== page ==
Firstly, they will get better-performing insurance because there are less errors and the information is more accurate. Secondly, that improved insurance will also be cheaper because there are less frictional costs. Finally, the whole process will be miles quicker.

Better, cheaper faster!

The critic simply can’t imagine things being done differently in the future than they are today.

Classic backwards-facing thinking.

Right now, someone has to do the data entry, and that someone is the underwriter or broker. The naysayer assumes that the new format will simply try and shift this work onto the client – and that is the reason why it will fail.

But the naysayer is making a mistake. Why should the data entry of the future have to be a burden? Just because today we waste hours manually compiling long lists, why should we assume that we will always be doing it this way?

Is it too much to imagine that the gathering of future risk data may be as simple as a risk manager saying yes to a pop-up on a screen?

Something like:

‘Allow access to risk data feed? Yes/No?’

Click ‘Yes’ and the quote comes back at you in seconds!

The naysayers are like Lord Nelson looking at a space ship and asking where the sails are!

We can’t see the future and that makes it scary, but we should still be able to imagine and envision a path to a better one.

And we have one secret weapon on our side. We are not completely blind.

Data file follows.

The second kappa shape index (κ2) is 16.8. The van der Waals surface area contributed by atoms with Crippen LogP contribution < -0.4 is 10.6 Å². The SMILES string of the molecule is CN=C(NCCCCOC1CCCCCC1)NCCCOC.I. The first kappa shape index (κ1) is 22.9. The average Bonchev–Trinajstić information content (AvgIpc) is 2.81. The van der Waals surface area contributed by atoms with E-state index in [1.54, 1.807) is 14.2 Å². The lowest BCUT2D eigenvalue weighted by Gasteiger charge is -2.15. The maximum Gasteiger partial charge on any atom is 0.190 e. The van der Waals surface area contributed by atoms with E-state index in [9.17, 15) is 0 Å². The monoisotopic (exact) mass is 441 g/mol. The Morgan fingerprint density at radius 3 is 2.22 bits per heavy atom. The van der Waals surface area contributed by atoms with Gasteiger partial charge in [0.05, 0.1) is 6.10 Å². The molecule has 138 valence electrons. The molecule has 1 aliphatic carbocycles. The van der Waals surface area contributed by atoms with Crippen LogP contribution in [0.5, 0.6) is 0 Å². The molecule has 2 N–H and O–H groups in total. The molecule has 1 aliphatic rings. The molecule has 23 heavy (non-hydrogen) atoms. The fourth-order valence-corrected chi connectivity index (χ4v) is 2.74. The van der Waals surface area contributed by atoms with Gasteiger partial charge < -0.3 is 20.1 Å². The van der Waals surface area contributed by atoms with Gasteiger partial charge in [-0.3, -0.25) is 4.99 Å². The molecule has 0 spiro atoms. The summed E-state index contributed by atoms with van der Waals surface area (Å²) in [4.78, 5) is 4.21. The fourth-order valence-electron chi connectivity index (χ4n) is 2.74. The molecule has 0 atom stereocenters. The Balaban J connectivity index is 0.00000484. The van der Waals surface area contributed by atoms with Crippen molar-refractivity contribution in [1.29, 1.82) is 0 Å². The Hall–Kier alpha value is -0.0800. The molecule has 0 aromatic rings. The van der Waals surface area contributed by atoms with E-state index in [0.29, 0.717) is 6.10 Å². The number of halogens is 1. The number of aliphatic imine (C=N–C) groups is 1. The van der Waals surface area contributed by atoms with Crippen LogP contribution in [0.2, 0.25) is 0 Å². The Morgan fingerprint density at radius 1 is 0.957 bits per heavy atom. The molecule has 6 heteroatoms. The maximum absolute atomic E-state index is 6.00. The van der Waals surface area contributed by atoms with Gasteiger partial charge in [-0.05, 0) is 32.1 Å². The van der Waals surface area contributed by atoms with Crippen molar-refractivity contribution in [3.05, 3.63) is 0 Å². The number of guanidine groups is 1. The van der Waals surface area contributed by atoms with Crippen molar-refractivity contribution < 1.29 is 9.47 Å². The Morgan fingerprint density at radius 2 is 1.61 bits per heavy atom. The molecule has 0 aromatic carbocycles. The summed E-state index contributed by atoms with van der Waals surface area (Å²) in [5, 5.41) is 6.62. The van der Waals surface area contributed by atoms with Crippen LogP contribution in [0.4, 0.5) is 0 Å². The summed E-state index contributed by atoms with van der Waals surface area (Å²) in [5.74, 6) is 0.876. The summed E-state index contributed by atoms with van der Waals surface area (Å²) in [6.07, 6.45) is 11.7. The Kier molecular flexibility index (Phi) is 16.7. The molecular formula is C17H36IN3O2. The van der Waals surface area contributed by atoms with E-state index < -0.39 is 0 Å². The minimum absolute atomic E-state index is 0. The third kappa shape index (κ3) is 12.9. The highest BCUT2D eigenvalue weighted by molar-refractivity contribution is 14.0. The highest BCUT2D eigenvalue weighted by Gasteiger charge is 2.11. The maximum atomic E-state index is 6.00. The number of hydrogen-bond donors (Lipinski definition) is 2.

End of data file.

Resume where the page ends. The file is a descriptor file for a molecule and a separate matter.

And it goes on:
Progress may be all about moving into an uncertain future, but we are lucky that progress itself has quite a long history.

The past doesn’t inform the future, but detailed study of the methods we used in the past to create a better future will inform how we go about making a better future for ourselves today.

Becoming students of the history of progress can teach us what to expect and light a path in the darkness.

What can it teach us?

For one, it is clear from the past that if there is ever any unnecessary friction and cost, the combination of technological advances and competitive forces will always conspire to eliminate them to the benefit of all in the supply chain.

Another thing is that investment in research and development has to be substantial and eternal. You can’t give up and you should never stop.

Also, we should learn that new applications come in ways that will challenge our existing business models. Kodak invented digital cameras but couldn’t get over being a film-based business.

If it had seen itself as a mass-market image-making business it would probably have been able to survive into the digital age.

So let’s ignore the naysayers. If we remember we are in the protection business, that business is very competitive, and we therefore need to keep investing to improve and stay ahead, we are giving ourselves a fair chance of success.

Hawking’s party must have been really dull. No one showed (yet).

We’ve all been invited, so what are we waiting for? We may never get there, and indeed, it may well be proven beyond all reasonable doubt to be utterly impossible to attend, but we will progress an enormous amount by trying to get there, at least metaphorically.

What’s more, our clients will love us for it.

Set the controls for 2009, we’ve got a party to go to!